With the ground warming up, we can begin thinking about both sowing and planting out directly into the soil. The plants you’ve been nurturing in the greenhouse can be hardened-off and planted into their final growing positions. Seed-grown vegetables can be brought out from the polytunnel, planted into their final positions, and then protected with either fleece or netting. But May can be a fickle month. Your garden can be basking in sunshine one moment, and drenched in a heavy downpour the next. So, keep your eye on the weather forecast, keep horticultural fleece handy, and be prepared to act if the weather takes a turn for the worse.

May is a great month to be a gardener. So, enjoy the warmer days, lighter evenings, and get out there and create something special.

In the flower garden

Spring bulbs

Now that they’ve flowered and the foliage has died back, this is the time to lift and divide your spring bulbs. Before your summer plants dominate the flowerbeds, think about where you want to see your spring bulbs to appear next year, and get them into the ground.

Summer bedding

Give your plants regular water and liquid feed to encourage large, long-lasting bloomsWith the chance of frost now waning, towards the end of the month you should think about getting your summer bedding plants into the ground, hanging baskets, pots or containers. Once planted, ensure you give them a regular water and a regular liquid feed to encourage large, long-lasting blooms. If you’re using containers, or hanging baskets, consider planting them up with water-retaining granules. If you already have established plant pots, then give them a top dressing, or re-pot with fresh compost and soil.


The dahlia tubers potted on back in early spring should now be producing sufficient foliage for them to be hardened off, and planted into their final growing positions. If you’ve just bought tubers, the ground should be warm enough for them to be directly planted into the soil. Remember, plants are now growing quickly, so highlight where you planted them with a label or bamboo cane.


Grass will be thriving, so mow your lawn weekly. Also, trim edging and remove any weeds. If you do decide to use chemicals, always consider who uses the lawn, and where the liquid runs off to. You wouldn’t want to damage a flower bed, and you definitely wouldn’t want to harm a family member or pet.


Pests, such as the lily beetle and greenfly, will be making an appearance. Check all plant foliage regularly, and dispose of any unwanted visitors. A good time to spot slugs and snails is first thing in the morning, around dusk, or after any rainfall.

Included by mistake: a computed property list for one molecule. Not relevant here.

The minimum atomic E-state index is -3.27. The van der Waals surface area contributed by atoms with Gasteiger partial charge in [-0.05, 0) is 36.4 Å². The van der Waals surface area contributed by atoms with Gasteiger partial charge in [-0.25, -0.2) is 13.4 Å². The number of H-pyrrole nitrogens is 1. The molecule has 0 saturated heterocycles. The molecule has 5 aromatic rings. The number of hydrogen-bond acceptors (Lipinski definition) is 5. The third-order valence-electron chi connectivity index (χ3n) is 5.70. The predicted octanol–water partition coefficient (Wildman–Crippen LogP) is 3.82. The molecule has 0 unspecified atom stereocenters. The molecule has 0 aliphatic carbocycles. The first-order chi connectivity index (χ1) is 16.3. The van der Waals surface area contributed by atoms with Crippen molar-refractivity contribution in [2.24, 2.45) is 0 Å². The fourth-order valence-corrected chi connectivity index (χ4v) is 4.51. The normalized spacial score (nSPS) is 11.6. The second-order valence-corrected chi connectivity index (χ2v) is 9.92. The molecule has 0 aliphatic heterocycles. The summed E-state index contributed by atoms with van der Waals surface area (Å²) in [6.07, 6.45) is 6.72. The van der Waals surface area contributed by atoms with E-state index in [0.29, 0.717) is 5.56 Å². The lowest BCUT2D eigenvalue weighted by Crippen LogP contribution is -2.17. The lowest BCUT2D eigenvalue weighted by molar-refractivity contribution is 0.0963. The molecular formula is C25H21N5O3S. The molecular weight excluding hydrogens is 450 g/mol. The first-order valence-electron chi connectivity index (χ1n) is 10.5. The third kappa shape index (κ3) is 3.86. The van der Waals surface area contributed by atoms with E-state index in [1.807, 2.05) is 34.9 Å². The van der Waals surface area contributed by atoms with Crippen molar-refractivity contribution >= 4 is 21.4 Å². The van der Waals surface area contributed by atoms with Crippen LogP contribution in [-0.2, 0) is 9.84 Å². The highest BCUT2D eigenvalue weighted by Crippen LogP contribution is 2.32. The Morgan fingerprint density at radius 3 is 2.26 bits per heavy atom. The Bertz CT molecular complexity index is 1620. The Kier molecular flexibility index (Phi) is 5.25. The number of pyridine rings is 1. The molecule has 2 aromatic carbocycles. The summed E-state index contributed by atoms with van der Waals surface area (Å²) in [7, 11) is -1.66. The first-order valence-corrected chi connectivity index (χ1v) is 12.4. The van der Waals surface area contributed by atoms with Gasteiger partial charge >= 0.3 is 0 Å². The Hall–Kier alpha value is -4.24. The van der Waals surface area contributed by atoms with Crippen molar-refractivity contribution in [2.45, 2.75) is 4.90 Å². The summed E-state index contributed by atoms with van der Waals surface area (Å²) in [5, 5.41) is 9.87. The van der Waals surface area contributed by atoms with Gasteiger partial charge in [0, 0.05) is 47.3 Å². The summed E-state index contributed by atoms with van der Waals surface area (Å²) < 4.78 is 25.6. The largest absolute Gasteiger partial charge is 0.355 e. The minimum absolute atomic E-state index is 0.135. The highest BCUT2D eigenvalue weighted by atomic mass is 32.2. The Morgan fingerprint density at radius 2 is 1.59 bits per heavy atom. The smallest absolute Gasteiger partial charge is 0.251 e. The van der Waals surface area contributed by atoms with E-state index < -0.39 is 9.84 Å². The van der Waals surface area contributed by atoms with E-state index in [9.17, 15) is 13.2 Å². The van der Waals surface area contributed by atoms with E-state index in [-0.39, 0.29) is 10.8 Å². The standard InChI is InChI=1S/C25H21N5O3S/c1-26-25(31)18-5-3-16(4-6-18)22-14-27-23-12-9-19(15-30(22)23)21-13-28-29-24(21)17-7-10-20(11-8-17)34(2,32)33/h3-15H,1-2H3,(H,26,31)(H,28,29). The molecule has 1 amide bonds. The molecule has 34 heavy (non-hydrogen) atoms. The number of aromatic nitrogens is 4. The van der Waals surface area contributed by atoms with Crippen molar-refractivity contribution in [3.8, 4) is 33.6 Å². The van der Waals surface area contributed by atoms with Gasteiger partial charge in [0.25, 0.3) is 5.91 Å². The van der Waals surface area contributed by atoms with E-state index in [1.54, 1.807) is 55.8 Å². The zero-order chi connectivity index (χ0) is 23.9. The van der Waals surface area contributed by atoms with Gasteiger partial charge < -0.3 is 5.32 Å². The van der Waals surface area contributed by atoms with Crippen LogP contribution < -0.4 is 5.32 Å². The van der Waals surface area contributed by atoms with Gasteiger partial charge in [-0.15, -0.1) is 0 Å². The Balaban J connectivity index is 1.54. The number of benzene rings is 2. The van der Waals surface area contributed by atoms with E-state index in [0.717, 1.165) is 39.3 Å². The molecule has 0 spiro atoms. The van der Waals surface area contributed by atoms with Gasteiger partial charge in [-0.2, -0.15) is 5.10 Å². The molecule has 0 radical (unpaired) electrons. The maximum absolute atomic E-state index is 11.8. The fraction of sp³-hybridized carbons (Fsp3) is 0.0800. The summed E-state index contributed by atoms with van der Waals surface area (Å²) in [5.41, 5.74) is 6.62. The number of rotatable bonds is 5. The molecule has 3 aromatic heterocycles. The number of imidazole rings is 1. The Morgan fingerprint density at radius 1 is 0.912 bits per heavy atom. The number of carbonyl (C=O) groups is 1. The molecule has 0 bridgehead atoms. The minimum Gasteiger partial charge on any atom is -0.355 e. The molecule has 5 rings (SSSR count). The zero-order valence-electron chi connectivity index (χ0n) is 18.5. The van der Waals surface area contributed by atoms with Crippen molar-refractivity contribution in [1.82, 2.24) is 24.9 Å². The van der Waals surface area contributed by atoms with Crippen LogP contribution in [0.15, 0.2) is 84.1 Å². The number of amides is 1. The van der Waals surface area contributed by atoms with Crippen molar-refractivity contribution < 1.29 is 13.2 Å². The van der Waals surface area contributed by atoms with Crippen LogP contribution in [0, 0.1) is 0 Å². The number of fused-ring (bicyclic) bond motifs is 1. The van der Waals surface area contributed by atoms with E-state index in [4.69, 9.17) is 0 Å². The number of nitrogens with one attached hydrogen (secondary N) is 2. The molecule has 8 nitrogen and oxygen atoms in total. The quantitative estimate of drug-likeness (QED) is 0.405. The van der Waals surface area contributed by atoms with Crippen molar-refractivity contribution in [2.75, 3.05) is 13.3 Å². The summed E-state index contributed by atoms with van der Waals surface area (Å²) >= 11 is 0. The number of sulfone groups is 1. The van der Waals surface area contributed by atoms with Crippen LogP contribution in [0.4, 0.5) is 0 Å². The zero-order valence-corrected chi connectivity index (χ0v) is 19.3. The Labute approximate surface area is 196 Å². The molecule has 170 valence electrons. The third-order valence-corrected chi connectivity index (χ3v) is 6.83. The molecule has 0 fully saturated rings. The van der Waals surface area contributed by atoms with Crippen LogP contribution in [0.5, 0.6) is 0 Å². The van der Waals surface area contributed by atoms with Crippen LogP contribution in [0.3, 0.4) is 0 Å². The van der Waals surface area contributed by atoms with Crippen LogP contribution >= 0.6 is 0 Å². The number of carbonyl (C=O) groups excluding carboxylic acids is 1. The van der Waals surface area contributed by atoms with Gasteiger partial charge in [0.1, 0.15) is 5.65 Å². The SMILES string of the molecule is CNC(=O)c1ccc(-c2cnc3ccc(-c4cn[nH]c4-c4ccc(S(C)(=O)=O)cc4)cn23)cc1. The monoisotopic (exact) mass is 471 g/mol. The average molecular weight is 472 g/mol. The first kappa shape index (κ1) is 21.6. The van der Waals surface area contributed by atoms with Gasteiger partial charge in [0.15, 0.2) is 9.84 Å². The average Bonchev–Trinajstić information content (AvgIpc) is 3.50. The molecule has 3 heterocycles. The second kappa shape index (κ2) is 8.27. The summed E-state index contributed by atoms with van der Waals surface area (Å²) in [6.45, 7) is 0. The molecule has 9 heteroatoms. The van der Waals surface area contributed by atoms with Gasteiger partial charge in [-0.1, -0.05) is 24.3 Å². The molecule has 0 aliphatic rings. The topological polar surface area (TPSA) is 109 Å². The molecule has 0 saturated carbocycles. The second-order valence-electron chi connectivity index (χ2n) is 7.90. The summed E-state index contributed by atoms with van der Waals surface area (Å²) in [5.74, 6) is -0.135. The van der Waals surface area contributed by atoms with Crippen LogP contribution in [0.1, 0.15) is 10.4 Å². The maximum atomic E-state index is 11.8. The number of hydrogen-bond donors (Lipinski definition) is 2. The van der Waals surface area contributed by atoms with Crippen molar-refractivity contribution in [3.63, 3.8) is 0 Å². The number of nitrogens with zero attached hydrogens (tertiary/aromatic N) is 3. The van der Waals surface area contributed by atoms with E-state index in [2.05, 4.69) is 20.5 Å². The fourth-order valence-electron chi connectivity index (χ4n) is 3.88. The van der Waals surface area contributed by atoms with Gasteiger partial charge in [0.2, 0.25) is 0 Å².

The garden is putting on growth daily. However, with the risk of a late frost, it’s good to keep horticultural fleece handy. For your climbers, such as sweet peas, roses and perennials, ensure they are staked and tied into a support. You wouldn’t want all your months of hard work to be damaged by As temperatures continue to rise, be sure to get into a regular watering regime with all plantsa single bout of bad weather. Keep an eye out for blackspot on roses. Remove any affected foliage from sight, or treat with a fungicide.

Weeds will be competing with your plants for both water and nutrients. Remove immediately, or they could strangle and starve your plants.

Over the next few months, temperatures will continue to rise, so get into a regular watering regime with all plants, especially ones grown in pots, containers and hanging baskets. A regular liquid feed is also advisable.

On the veg patch


Strawberries, gooseberries, raspberries and currants will now be developing fruit. Water regularly, and keep free of weeds. Check plants regularly for pests, such as sawfly and aphids, dispose of them and net plants. If you’ve been growing strawberries on open plots, or raised beds, then place dry straw around the plants to protect fruit from rotting, and help suppress weeds. Ensure you water at the base of the plant only, not overhead, as this will encourage mildew.

Continue to pick rhubarb, but take no more than half from the plant. Ensure you hold the stem at the base, then pull it away from the plant. Otherwise, you could damage the crown.

Broad beans

Stake broad beans with canes and lengths of string, as this will take the weight of developing pods, and prevent wind damage. Keep an eye out for blackfly, and spray any affected plants with diluted soapy water, or remove by hand. Once pods start growing upwards from the lower part of the plant, pinch out the growing tips at the top. Not only will this help reduce blackfly, it will encourage healthy pods.

Planting out

Ensure brassicas, french beans and runner beans are planted in well, watered and mulchedChances are, you’ve grown vegetables from seed earlier this year. By now, they’ve hopefully grown into strong plants and are ready to go out. Brassicas, French beans and runner beans can be planted out. Ensure they are planted in well, watered and mulched. As the temperature rises, they will need all the moisture they can get. If cabbage root fly is a problem on your plot, think about fitting your brassicas with collars at the base of the plant. This will prevent the flies laying eggs, which will hatch into hungry larvae.

Depending where you are in the country, pumpkins, squashes and courgettes may need to be delayed until warmer temperatures. Otherwise, plant out into rich soil, or compost. These are hungry plants, and will need plenty of watering, and nutrients for them to help set fruit.